Does the media treat Democrats and Republicans differently when stories of their various peccadillos reach the Press? Well, in actuality, the question is essentially a moot point. There are stories today on the NewsBusters front page testifying to said bias. However, in Yahoo! News' choice of front-page stories today, we can see yet another example of this bias. It seems that Senator Ted Stevens of Alaska has been indicted on seven counts of making false statements. And where did Associated Press writer Lara Jakes Jordan place the senator's political affiliation? in the very first paragraph, of course. According to the story,
Sen. Ted Stevens, the longest-serving Republican senator and a figure in Alaska politics since before statehood, was indicted Tuesday on seven counts of failing to disclose thousands of dollars in services he received from a company that helped renovate his home.
Of course, this appears to be insufficient for Jordan. She goes on to tar Stevens' fellow Alaskan representative with the same brush, writing,
The investigation has upended Alaska state politics and cast scrutiny on Stevens — who is running for re-election this year — and on his congressional colleague, Rep. Don Young of Alaska, who is also under investigation.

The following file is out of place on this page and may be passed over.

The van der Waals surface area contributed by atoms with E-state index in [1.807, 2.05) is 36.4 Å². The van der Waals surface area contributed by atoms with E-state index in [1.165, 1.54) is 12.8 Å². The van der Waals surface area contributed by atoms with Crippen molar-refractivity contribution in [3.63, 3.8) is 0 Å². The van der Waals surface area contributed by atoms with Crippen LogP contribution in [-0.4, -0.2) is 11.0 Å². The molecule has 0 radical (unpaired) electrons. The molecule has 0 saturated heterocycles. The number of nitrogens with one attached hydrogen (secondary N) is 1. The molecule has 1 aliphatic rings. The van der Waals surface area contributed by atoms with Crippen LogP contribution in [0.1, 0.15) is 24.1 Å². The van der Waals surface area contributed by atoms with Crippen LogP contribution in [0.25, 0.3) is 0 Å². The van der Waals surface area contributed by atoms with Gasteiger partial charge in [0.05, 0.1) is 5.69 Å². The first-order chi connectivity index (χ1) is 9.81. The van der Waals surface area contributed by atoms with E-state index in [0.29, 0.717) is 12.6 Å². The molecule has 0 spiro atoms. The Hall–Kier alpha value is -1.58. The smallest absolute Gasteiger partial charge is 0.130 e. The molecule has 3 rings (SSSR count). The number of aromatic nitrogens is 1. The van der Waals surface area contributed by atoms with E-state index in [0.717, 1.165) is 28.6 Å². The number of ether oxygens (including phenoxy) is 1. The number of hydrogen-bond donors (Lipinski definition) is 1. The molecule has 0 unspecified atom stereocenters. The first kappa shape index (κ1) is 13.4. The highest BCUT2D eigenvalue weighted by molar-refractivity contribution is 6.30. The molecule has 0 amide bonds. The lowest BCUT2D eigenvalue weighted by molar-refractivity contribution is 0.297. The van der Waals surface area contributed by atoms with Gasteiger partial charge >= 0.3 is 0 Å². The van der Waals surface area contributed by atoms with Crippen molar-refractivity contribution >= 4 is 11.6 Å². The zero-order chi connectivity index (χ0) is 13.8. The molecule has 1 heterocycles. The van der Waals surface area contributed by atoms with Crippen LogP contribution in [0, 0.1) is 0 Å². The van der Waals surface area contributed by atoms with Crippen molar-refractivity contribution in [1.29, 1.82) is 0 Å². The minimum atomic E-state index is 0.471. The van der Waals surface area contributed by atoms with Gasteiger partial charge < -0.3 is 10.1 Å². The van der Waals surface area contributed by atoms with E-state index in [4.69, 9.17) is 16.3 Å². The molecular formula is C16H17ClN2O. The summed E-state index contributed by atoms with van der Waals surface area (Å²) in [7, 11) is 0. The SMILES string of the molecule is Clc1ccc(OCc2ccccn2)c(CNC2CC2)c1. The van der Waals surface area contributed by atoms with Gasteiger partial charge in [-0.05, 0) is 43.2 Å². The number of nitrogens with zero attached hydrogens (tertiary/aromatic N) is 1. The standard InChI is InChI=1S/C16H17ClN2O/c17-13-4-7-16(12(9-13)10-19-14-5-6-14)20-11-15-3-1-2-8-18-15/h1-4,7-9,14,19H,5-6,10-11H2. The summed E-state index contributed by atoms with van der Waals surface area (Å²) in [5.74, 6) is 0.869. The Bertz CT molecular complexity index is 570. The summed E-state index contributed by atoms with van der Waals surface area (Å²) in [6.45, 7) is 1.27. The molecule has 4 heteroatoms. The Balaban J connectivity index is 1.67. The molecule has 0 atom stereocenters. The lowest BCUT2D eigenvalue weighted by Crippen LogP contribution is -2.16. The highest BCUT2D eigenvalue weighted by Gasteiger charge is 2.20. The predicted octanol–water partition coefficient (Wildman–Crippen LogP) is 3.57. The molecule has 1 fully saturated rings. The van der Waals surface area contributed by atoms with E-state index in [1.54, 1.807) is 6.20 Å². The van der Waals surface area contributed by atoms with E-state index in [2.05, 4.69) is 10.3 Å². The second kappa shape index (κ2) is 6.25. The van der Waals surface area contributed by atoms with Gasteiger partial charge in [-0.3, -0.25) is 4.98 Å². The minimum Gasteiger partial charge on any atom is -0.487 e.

Hmmm. When Congressman William Jefferson of Louisiana was caught with bushels of money stuffed in a freezer, I do not recall Jordan or anyone else writing about the negative prospects for Jefferson's fellow congressmen- some of whom were also under investigation. And I certainly do not recall that the Associated Press was particularly interested in following lobbyist Tony Rezko's money trail when it appeared to be getting close to Obama. I have no sympathy for Stevens. if he did what he is accused of, he deserves to pay the price. It is things like this that dampen American enthusiasm for politicians. However, I don't recall a similar hue and cry from the AP about serial defaulter Laura Richardson and her sweetheart deal, nor any interest in following the sweetheart deals for California Senator Dianne Feinstein's husband. If only the Associated Press was as industrious in following up cases like this as they are when the target has an 'R' after his or her name. but that of course would require both objectivity and professionalism- something the AP has proven time and again that they sadly lack. Cross-posted on StoneHeads.